The bad news is that recent research shows that many businesses miss the boat by not realizing the value of providing exceptional customer experiences.
Despite all the lip service and analysts’ advice about how customer centricity should be a basic in this century, businesses in general keep falling short.
The good news is the banking industry, according to other surveys, generally gets high marks in delivering positive customer experiences.
Of course, there’s always room for improvement.
And that begins with understanding.
Service versus centricity
Good customer service has long been recognized as key to business success—the ancient British sitcom, “Are You Being Served?”, a PBS staple, has spoofed the concept since the 1980s.
But customer centricity is a much different and a much more recent concept.
It is born of the converging and evolving technology trends of faster computer speed, vastly sophisticated analytics capabilities, lightning-quick telecommunications, mobile connectedness, and the internet itself, with its spinoffs of social media, geolocation, and virtually unlimited data storage.
All of this has engendered the concept of personalization on a massive scale—and that’s no oxymoron.
Personalized service once was reserved for, and was profitable to provide to, only the richest of clients. One financial example would be private banking, in which wealth management companies could dedicate and pay staff experts to manage the financial affairs of ultra-high net worth customers.
These individuals would form personal relationships over the years, each getting to know each other. The bank would be recompensed enough to cover the costs and make a decent profit.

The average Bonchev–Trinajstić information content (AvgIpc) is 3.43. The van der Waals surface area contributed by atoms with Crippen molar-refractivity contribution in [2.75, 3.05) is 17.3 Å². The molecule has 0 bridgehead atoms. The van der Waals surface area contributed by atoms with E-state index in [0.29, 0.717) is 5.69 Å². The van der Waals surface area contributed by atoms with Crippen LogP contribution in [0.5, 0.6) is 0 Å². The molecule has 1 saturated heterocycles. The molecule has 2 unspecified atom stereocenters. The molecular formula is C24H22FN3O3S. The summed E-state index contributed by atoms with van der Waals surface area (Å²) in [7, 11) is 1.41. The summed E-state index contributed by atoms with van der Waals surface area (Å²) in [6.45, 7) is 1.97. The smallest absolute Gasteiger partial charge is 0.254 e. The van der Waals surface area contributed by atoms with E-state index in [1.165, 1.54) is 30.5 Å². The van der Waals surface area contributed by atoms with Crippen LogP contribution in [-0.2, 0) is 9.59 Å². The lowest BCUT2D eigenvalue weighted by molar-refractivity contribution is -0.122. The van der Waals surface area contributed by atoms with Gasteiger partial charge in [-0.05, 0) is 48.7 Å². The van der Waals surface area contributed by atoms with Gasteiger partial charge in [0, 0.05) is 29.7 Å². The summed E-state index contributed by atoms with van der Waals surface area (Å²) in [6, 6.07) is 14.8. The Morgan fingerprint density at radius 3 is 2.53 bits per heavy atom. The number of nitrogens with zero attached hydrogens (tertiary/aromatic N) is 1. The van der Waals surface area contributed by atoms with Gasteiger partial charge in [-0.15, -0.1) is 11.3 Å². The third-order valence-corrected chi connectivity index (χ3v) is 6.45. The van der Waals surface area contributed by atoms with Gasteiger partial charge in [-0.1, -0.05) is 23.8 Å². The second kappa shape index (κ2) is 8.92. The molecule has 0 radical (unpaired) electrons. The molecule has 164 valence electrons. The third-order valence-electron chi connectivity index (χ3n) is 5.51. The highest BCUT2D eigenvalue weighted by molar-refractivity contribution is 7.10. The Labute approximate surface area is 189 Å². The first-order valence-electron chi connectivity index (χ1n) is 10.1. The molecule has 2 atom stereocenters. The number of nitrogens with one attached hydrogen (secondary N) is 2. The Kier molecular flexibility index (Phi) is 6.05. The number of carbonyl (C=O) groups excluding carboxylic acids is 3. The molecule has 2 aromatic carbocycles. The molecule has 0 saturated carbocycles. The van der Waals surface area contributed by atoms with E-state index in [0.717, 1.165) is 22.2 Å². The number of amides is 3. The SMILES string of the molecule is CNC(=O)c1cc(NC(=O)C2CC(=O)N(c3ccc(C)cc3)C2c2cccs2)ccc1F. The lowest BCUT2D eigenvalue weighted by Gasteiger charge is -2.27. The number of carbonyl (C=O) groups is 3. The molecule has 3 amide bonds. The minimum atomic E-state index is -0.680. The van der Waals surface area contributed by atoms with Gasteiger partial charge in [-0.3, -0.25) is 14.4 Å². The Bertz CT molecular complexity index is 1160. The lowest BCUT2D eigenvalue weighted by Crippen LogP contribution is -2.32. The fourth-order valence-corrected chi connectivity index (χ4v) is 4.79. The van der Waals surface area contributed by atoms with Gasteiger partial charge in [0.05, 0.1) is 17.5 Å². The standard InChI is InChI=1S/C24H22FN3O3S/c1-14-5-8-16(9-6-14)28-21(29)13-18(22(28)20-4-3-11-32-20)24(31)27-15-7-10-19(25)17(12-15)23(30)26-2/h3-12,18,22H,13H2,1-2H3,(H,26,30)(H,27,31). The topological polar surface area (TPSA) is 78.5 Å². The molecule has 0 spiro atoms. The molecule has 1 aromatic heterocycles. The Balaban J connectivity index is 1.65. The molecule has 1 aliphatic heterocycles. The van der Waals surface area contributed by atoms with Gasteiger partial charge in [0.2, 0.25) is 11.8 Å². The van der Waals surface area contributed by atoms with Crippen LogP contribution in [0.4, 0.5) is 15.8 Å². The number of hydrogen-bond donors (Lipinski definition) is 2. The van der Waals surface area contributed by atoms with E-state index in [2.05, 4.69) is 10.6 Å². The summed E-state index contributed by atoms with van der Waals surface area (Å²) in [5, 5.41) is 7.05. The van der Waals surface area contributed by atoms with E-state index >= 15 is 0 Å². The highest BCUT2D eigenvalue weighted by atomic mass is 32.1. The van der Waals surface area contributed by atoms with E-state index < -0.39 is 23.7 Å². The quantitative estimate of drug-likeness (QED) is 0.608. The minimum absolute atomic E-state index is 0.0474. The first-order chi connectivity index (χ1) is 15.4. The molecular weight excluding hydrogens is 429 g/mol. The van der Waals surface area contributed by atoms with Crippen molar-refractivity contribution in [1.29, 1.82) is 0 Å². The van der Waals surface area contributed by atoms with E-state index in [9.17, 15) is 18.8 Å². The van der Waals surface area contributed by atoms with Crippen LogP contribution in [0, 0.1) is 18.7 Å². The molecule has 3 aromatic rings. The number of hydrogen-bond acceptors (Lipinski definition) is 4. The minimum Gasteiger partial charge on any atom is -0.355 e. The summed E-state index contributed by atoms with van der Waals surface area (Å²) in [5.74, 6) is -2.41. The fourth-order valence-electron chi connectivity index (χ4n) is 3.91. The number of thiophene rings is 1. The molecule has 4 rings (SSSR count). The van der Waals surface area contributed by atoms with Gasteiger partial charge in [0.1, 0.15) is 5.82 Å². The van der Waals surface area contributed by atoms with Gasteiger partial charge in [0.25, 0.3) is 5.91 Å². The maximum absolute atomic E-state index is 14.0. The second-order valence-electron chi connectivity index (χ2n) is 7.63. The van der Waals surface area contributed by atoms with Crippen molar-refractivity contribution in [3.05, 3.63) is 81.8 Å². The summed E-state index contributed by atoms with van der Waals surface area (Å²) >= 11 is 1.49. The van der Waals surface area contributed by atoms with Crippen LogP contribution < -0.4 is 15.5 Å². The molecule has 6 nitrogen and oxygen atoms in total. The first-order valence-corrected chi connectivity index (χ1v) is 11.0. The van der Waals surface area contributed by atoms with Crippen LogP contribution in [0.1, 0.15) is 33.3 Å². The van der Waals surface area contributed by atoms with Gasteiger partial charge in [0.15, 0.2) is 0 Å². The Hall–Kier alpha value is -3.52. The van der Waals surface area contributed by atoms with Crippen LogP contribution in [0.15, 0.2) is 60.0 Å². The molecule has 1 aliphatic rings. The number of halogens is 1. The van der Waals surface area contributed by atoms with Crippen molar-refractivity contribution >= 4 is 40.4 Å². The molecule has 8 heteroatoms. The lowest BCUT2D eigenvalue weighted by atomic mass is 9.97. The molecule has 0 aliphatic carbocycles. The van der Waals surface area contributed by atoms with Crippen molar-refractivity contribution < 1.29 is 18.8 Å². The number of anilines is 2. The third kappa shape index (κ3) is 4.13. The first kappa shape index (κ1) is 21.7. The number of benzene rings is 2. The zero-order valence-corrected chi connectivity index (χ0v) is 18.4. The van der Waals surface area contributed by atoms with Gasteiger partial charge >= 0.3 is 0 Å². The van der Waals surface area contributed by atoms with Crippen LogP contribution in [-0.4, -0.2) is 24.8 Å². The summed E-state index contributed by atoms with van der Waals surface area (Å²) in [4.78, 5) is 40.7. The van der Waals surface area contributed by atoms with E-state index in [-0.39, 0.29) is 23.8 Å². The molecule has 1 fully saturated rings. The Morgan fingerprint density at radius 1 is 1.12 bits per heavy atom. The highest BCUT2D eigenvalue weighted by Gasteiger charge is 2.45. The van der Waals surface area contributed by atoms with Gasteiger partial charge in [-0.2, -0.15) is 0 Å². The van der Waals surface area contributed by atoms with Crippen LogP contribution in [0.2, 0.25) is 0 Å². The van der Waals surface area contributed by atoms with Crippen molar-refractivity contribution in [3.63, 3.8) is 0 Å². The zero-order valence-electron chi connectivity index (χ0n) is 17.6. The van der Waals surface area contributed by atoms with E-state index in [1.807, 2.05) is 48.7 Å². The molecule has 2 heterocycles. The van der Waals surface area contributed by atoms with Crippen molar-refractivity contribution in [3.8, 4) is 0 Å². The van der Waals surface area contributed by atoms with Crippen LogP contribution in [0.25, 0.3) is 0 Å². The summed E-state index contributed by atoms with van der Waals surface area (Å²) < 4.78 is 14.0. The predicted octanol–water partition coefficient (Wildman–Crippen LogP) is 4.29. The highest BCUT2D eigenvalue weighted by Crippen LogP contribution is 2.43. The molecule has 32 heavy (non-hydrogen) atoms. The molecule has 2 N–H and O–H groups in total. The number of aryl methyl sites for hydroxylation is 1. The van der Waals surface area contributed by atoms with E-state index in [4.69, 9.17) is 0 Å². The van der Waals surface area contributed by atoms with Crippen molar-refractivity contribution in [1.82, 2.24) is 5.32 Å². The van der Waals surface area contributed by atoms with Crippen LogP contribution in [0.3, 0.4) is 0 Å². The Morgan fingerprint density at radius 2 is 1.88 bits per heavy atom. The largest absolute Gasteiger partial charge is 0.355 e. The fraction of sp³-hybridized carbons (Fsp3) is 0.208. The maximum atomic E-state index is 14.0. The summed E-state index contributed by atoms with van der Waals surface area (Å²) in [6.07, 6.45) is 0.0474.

However, that model typically became highly uneconomical when applied to vast numbers of customers with more modest means.
Now, though, in this high-horsepower technology world, customer centricity and mass personalization have not only become economical, but expected.
Customers expect to be known by the businesses—including banks—with which they transact. After all, every time they buy coffee at Starbucks or order something from Amazon, those companies respond not only by knowing the customers’ name but what else they likely would be interested in and, by the way, here’s an appropriate coupon with your name on it.
So, let’s examine both the bad news and the good news about personalization.
First, the bad news …
So here are results from the bad news surveys:
• Not enough juice from the data fruit. Management consulting firm North Highland surveyed top executives at 162 companies, each with $1 billion or more in annual revenue. Forty-eight percent cited a lack of consistency across brand and locations as the No. 1 pain point in delivering a great customer experience. The survey found that 80% of respondents feel they are not getting the value out of the customer data they have already captured.
“It’s evident that customers now value their experience as much as cost and quality. However, companies are struggling to convert their customer needs into experiences that drive brand loyalty and company growth,” says Alex Bombeck, customer experience lead at North Highland.
• “Make me an offer.” Mindtree, a technology services company, surveyed 6,000 consumers across the globe as well as 900 executives of major companies. Some results: 78% of consumers say personalized promotions encourage them to buy products and services; only 28% of the executives say their organizations are investing significantly in personalization.